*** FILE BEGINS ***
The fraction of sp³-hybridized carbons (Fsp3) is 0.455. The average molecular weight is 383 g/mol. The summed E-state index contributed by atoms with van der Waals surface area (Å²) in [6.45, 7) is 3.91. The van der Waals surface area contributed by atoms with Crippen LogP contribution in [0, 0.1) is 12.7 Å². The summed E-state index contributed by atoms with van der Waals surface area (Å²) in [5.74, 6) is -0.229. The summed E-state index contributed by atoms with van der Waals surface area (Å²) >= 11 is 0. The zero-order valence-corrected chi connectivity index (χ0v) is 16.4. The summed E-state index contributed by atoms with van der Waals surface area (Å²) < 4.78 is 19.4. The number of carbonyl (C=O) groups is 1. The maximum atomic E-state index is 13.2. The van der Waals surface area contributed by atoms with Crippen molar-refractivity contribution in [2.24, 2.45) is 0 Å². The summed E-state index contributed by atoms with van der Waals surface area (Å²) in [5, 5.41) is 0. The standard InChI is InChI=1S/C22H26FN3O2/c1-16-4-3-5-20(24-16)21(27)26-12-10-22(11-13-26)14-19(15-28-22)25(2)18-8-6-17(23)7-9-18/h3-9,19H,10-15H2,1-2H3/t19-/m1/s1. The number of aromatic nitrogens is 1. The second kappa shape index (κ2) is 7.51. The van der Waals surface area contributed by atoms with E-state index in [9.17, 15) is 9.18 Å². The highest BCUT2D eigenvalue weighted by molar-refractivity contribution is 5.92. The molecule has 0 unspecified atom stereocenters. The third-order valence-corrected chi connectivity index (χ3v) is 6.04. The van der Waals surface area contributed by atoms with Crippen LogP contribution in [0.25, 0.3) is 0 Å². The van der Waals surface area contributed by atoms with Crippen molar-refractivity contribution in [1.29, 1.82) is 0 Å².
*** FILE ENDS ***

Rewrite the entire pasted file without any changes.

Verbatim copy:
The fraction of sp³-hybridized carbons (Fsp3) is 0.455. The average molecular weight is 383 g/mol. The summed E-state index contributed by atoms with van der Waals surface area (Å²) in [6.45, 7) is 3.91. The van der Waals surface area contributed by atoms with Crippen LogP contribution in [0, 0.1) is 12.7 Å². The summed E-state index contributed by atoms with van der Waals surface area (Å²) in [5.74, 6) is -0.229. The summed E-state index contributed by atoms with van der Waals surface area (Å²) >= 11 is 0. The zero-order valence-corrected chi connectivity index (χ0v) is 16.4. The summed E-state index contributed by atoms with van der Waals surface area (Å²) < 4.78 is 19.4. The number of carbonyl (C=O) groups is 1. The maximum atomic E-state index is 13.2. The van der Waals surface area contributed by atoms with Crippen molar-refractivity contribution in [2.24, 2.45) is 0 Å². The summed E-state index contributed by atoms with van der Waals surface area (Å²) in [5, 5.41) is 0. The standard InChI is InChI=1S/C22H26FN3O2/c1-16-4-3-5-20(24-16)21(27)26-12-10-22(11-13-26)14-19(15-28-22)25(2)18-8-6-17(23)7-9-18/h3-9,19H,10-15H2,1-2H3/t19-/m1/s1. The number of aromatic nitrogens is 1. The second kappa shape index (κ2) is 7.51. The van der Waals surface area contributed by atoms with E-state index in [9.17, 15) is 9.18 Å². The highest BCUT2D eigenvalue weighted by molar-refractivity contribution is 5.92. The molecule has 0 unspecified atom stereocenters. The third-order valence-corrected chi connectivity index (χ3v) is 6.04. The van der Waals surface area contributed by atoms with Crippen LogP contribution in [0.25, 0.3) is 0 Å². The van der Waals surface area contributed by atoms with Crippen molar-refractivity contribution in [1.29, 1.82) is 0 Å².